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What Shall Fix Prices ?
Monopoly in the Sole Interest of Monopoly or Government in the Interests of
the Whole Community?
By William Randolph Hearst
THE most difficult problem to approach in discussing the question
of combination is the problem of the regulation of prices under monopoly.
It is obvious that combination is growing and extending in the
direction of monopoly in almost every large line of business. Monopolies are sometimes created by illegal coercive measures.
Monopolies are sometimes created for purposes of over-capitalization and speculation.
But even where monopolies are not created by coercive measures, or for speculative purposes, they gradually tend to form, because of the convincing and compelling economic advantages of combination and because of the necessity for complete coöperative organization to handle in the most systematic and effective manner the marvelous production of modern business.
There are stringent laws against trust coercion and oppression, and these laws should be enforced to the limit of their criminal penalties.
There should also be stringent Federal incorporation laws to prevent trust over-capitalization and wildcat speculation, and these laws should be strictly applied and enforced.
But after the enforcement of the criminal clauses of the Sherman act has prevented the formation of monopolies by coercion, and after an effective Federal incorporation act has prevented the formation of trusts for speculative and stock-jobbing purposes, what is going to be done with the monopolies that form naturally through general and rightful recognition of the advantages of combination?
A monopoly that is formed naturally and legitimately is just as much a monopoly as one that is formed unnaturally and improperly.
The one, if it is a monopoly, has just as much power to control the market and extort high prices from the consuming public as the other.
The monopoly that is formed by genius, by persistent effort, by energy and enterprise is just as much a monopoly as the one that is formed by force and fraud.
It may not be as hateful, but it is just as powerful.
It may not have been as destructive in its formation, but it is just as dangerous in its operation.
It may not have been as oppressive to its opponents and competitors, but it is likely to be just as extortionate in its dealings with the consuming public.
If it is a monopoly, no matter how formed, it possesses the power of monopoly, and, possessing the power of monopoly, and having the advantage of an exclusive market, it can put the prices of its products unreasonably low to discourage competition, or it can put them unreasonably high to extort unjust profits from the public.
Obviously, it can do both of these things, and unregulated, unrestrained, uncontrolled, it obviously will do both of these things.
Both are unjust.
Both are against public policy.
Of course, no one would for a moment consider government regulation of prices or profits if there were no necessity for considering such governmental action.
Of course, no one would advocate that government should interfere in business except where there is absolute necessity for government to interfere to protect the public.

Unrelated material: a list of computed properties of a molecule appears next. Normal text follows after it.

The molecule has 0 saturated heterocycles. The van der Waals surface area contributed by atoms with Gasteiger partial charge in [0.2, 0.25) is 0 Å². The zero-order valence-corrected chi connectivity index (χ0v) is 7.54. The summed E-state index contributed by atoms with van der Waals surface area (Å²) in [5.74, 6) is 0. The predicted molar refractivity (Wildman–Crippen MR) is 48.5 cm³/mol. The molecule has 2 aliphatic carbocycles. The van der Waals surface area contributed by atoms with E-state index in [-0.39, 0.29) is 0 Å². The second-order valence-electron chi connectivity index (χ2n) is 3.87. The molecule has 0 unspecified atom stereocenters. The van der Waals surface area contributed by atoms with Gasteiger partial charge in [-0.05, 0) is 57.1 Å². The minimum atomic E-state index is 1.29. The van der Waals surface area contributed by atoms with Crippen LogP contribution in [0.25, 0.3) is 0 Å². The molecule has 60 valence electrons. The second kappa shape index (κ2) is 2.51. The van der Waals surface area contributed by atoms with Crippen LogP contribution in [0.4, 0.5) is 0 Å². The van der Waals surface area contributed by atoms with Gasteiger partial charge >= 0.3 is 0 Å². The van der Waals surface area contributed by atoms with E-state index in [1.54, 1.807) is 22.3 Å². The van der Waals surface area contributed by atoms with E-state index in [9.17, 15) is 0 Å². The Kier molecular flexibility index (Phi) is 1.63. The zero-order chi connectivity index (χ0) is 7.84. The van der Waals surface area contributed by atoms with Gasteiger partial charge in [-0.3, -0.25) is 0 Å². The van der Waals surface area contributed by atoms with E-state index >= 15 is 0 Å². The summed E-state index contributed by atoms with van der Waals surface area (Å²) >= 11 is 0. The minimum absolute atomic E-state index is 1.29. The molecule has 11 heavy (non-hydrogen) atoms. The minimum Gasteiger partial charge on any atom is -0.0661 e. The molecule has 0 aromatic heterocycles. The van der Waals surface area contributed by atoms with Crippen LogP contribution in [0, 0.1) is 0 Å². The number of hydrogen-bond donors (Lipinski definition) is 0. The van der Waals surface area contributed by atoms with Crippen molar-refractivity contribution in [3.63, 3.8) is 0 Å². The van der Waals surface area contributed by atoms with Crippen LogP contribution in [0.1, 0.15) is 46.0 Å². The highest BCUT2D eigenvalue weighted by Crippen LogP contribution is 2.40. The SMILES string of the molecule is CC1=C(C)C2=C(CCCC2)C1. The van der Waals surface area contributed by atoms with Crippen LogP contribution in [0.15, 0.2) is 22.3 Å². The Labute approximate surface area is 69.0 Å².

But where there is absolute monopoly, there IS such absolute necessity. What else is possible? What else can be done?
Competition was wont formerly to regulate prices, although in an irregular and haphazard way, in a way that satisfied us, although unsatisfactory because we then knew of no superior system.
Competition and the unrestricted law of supply and demand regulated prices or rather controlled prices.
Prices, as a matter of fact, were not regulated.
They fluctuated, and they fluctuated from very low prices, ruinous to the producer when the product was plentiful, to very high prices, burdensome to the consumer when the product was scarce.
Natural competition regulates prices very much as natural rain supply waters crops.
Sometimes, crops are drowned out because of too much water, and sometimes, they are dried out because of too little water.
But now competition no longer regulates at all. The law of supply and demand does not control monopoly.
On the contrary, monopoly controls the supply, modifies the demand, and regulates the price to suit its own requirements.
Combination regulates prices as irrigation waters crops.
The quantity of water is limited to conditions and requirements, and the only question is how and by whom the quantity of water shall be controlled for the best interests of the whole community.
Prices are regular enough now. They do not fluctuate. But being regulated by monopoly, they are regulated in the interest of monopoly.
Prices are regulated at the highest point that the "traffic will bear,” and vary only when the traffic will bear more.
This regular or steady regulation of prices, even by monopoly, has some actual advantages despite its obvious disadvantages.
It has advantages to the producer, although not to the consumer.
It has advantages in the creation of wealth, although not in the distribution of wealth.
This system is at least systematic. Here is at least organization and orderliness.
Here the economic advantages of combination are operative, even though not justly and equably operative.
The consuming public, through the natural and inevitable selfishness of the promoters of combination, is debarred from sharing in the advantages of combination.
We have cheaper production, but not cheaper prices, and there is nothing to compel cheaper prices; not competition, for it no longer operates; not the law of supply and demand, that law has been repealed; not altruism, for in business altruism does not exist; not public opinion, for the motto of monopoly is “the public be damned."
Let us have the courage to face the problem honestly and to reach the legitimate conclusion.
There are various methods of evading the subject, one of which the